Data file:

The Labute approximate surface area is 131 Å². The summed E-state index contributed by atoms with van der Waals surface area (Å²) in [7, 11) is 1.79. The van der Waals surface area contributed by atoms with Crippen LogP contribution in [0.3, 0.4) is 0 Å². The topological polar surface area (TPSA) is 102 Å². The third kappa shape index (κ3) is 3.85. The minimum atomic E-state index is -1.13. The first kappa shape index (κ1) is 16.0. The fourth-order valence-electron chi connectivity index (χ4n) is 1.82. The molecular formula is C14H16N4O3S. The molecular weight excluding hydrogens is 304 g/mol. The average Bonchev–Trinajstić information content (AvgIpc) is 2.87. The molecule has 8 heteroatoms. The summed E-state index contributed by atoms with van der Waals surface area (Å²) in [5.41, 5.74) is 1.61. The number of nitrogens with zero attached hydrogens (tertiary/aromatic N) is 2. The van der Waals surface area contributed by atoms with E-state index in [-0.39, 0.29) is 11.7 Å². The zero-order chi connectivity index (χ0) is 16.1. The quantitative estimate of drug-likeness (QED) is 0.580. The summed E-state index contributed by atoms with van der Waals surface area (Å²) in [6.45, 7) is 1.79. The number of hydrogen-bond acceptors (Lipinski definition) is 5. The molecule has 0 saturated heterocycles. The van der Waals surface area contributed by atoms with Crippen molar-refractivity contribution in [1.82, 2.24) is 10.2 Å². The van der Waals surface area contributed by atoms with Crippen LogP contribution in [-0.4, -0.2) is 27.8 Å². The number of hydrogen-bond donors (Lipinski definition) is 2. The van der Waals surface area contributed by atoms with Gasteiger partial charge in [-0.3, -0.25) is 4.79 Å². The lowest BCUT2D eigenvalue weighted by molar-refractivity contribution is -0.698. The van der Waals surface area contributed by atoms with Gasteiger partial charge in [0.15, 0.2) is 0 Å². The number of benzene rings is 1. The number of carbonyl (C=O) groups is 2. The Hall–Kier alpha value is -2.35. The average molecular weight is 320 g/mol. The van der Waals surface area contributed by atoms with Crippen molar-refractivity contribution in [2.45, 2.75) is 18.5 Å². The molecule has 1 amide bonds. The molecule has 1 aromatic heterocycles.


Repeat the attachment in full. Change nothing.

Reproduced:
The Labute approximate surface area is 131 Å². The summed E-state index contributed by atoms with van der Waals surface area (Å²) in [7, 11) is 1.79. The van der Waals surface area contributed by atoms with Crippen LogP contribution in [0.3, 0.4) is 0 Å². The topological polar surface area (TPSA) is 102 Å². The third kappa shape index (κ3) is 3.85. The minimum atomic E-state index is -1.13. The first kappa shape index (κ1) is 16.0. The fourth-order valence-electron chi connectivity index (χ4n) is 1.82. The molecular formula is C14H16N4O3S. The molecular weight excluding hydrogens is 304 g/mol. The average Bonchev–Trinajstić information content (AvgIpc) is 2.87. The molecule has 8 heteroatoms. The summed E-state index contributed by atoms with van der Waals surface area (Å²) in [5.41, 5.74) is 1.61. The number of nitrogens with zero attached hydrogens (tertiary/aromatic N) is 2. The van der Waals surface area contributed by atoms with E-state index in [-0.39, 0.29) is 11.7 Å². The zero-order chi connectivity index (χ0) is 16.1. The quantitative estimate of drug-likeness (QED) is 0.580. The summed E-state index contributed by atoms with van der Waals surface area (Å²) in [6.45, 7) is 1.79. The number of hydrogen-bond acceptors (Lipinski definition) is 5. The molecule has 0 saturated heterocycles. The van der Waals surface area contributed by atoms with Crippen molar-refractivity contribution in [1.82, 2.24) is 10.2 Å². The van der Waals surface area contributed by atoms with Crippen LogP contribution in [-0.4, -0.2) is 27.8 Å². The number of hydrogen-bond donors (Lipinski definition) is 2. The van der Waals surface area contributed by atoms with Gasteiger partial charge in [-0.3, -0.25) is 4.79 Å². The lowest BCUT2D eigenvalue weighted by molar-refractivity contribution is -0.698. The van der Waals surface area contributed by atoms with Gasteiger partial charge in [0.15, 0.2) is 0 Å². The number of benzene rings is 1. The number of carbonyl (C=O) groups is 2. The Hall–Kier alpha value is -2.35. The average molecular weight is 320 g/mol. The van der Waals surface area contributed by atoms with Crippen molar-refractivity contribution in [2.45, 2.75) is 18.5 Å². The molecule has 1 amide bonds. The molecule has 1 aromatic heterocycles.